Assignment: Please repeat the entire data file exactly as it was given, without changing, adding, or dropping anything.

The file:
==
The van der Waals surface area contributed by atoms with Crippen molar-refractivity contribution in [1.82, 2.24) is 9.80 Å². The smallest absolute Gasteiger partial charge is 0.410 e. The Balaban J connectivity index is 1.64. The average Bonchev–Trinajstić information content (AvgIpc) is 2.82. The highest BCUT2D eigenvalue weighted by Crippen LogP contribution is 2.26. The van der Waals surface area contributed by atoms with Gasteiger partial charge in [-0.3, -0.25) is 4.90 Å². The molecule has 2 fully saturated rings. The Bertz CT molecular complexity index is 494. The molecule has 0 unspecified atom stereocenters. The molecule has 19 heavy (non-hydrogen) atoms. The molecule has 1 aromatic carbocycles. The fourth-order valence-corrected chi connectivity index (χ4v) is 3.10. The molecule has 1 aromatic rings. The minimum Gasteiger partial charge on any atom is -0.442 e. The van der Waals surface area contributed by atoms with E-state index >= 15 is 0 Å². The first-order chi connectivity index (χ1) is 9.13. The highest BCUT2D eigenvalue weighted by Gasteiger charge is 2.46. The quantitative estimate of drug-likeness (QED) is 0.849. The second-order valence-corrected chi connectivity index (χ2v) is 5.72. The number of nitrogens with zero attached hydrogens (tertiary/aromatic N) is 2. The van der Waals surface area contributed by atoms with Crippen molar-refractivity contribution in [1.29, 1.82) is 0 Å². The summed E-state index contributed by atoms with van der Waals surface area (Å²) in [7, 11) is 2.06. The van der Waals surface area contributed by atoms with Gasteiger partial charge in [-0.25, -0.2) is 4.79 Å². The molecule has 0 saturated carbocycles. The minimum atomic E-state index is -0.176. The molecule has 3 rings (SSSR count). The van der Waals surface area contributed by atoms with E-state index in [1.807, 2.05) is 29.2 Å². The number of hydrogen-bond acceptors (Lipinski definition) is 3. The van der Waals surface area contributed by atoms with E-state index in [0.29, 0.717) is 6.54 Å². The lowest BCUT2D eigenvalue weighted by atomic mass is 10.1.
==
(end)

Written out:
The van der Waals surface area contributed by atoms with Crippen molar-refractivity contribution in [1.82, 2.24) is 9.80 Å². The smallest absolute Gasteiger partial charge is 0.410 e. The Balaban J connectivity index is 1.64. The average Bonchev–Trinajstić information content (AvgIpc) is 2.82. The highest BCUT2D eigenvalue weighted by Crippen LogP contribution is 2.26. The van der Waals surface area contributed by atoms with Gasteiger partial charge in [-0.3, -0.25) is 4.90 Å². The molecule has 2 fully saturated rings. The Bertz CT molecular complexity index is 494. The molecule has 0 unspecified atom stereocenters. The molecule has 19 heavy (non-hydrogen) atoms. The molecule has 1 aromatic carbocycles. The fourth-order valence-corrected chi connectivity index (χ4v) is 3.10. The molecule has 1 aromatic rings. The minimum Gasteiger partial charge on any atom is -0.442 e. The van der Waals surface area contributed by atoms with E-state index >= 15 is 0 Å². The first-order chi connectivity index (χ1) is 9.13. The highest BCUT2D eigenvalue weighted by Gasteiger charge is 2.46. The quantitative estimate of drug-likeness (QED) is 0.849. The second-order valence-corrected chi connectivity index (χ2v) is 5.72. The number of nitrogens with zero attached hydrogens (tertiary/aromatic N) is 2. The van der Waals surface area contributed by atoms with Crippen molar-refractivity contribution in [1.29, 1.82) is 0 Å². The summed E-state index contributed by atoms with van der Waals surface area (Å²) in [7, 11) is 2.06. The van der Waals surface area contributed by atoms with Gasteiger partial charge in [-0.25, -0.2) is 4.79 Å². The molecule has 0 saturated carbocycles. The minimum atomic E-state index is -0.176. The molecule has 3 rings (SSSR count). The van der Waals surface area contributed by atoms with E-state index in [1.807, 2.05) is 29.2 Å². The number of hydrogen-bond acceptors (Lipinski definition) is 3. The van der Waals surface area contributed by atoms with E-state index in [0.29, 0.717) is 6.54 Å². The lowest BCUT2D eigenvalue weighted by atomic mass is 10.1.